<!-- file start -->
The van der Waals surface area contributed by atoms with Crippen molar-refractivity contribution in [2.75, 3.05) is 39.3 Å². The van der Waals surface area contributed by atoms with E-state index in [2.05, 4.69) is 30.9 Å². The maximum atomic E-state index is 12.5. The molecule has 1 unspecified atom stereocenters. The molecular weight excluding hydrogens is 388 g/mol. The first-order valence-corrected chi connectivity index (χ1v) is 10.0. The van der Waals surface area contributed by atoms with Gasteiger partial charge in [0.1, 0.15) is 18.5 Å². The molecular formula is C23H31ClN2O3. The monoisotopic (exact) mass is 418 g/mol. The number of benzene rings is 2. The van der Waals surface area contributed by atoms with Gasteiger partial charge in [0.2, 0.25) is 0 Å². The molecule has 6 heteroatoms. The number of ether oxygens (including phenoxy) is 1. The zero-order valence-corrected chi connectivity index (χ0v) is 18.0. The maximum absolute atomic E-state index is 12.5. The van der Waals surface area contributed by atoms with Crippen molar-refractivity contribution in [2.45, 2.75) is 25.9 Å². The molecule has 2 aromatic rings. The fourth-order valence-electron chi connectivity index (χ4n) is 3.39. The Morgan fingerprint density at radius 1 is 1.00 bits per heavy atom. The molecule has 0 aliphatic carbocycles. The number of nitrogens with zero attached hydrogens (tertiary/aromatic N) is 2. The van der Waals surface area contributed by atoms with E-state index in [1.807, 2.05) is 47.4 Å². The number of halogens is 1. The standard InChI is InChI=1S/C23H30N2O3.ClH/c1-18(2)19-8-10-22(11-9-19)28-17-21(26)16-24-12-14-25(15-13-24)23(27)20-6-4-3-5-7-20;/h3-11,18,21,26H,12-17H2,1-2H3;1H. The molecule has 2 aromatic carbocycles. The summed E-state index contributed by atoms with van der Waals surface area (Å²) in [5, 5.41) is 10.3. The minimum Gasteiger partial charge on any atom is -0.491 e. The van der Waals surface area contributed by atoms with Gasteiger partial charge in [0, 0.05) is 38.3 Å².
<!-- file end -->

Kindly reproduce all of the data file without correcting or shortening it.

The van der Waals surface area contributed by atoms with Crippen molar-refractivity contribution in [2.75, 3.05) is 39.3 Å². The van der Waals surface area contributed by atoms with E-state index in [2.05, 4.69) is 30.9 Å². The maximum atomic E-state index is 12.5. The molecule has 1 unspecified atom stereocenters. The molecular weight excluding hydrogens is 388 g/mol. The first-order valence-corrected chi connectivity index (χ1v) is 10.0. The van der Waals surface area contributed by atoms with Gasteiger partial charge in [0.1, 0.15) is 18.5 Å². The molecular formula is C23H31ClN2O3. The monoisotopic (exact) mass is 418 g/mol. The number of benzene rings is 2. The van der Waals surface area contributed by atoms with Gasteiger partial charge in [0.2, 0.25) is 0 Å². The molecule has 6 heteroatoms. The number of ether oxygens (including phenoxy) is 1. The zero-order valence-corrected chi connectivity index (χ0v) is 18.0. The maximum absolute atomic E-state index is 12.5. The van der Waals surface area contributed by atoms with Crippen molar-refractivity contribution in [2.45, 2.75) is 25.9 Å². The molecule has 2 aromatic rings. The fourth-order valence-electron chi connectivity index (χ4n) is 3.39. The Morgan fingerprint density at radius 1 is 1.00 bits per heavy atom. The molecule has 0 aliphatic carbocycles. The number of nitrogens with zero attached hydrogens (tertiary/aromatic N) is 2. The van der Waals surface area contributed by atoms with E-state index in [1.807, 2.05) is 47.4 Å². The number of halogens is 1. The standard InChI is InChI=1S/C23H30N2O3.ClH/c1-18(2)19-8-10-22(11-9-19)28-17-21(26)16-24-12-14-25(15-13-24)23(27)20-6-4-3-5-7-20;/h3-11,18,21,26H,12-17H2,1-2H3;1H. The molecule has 2 aromatic carbocycles. The summed E-state index contributed by atoms with van der Waals surface area (Å²) in [5, 5.41) is 10.3. The minimum Gasteiger partial charge on any atom is -0.491 e. The van der Waals surface area contributed by atoms with Gasteiger partial charge in [0, 0.05) is 38.3 Å².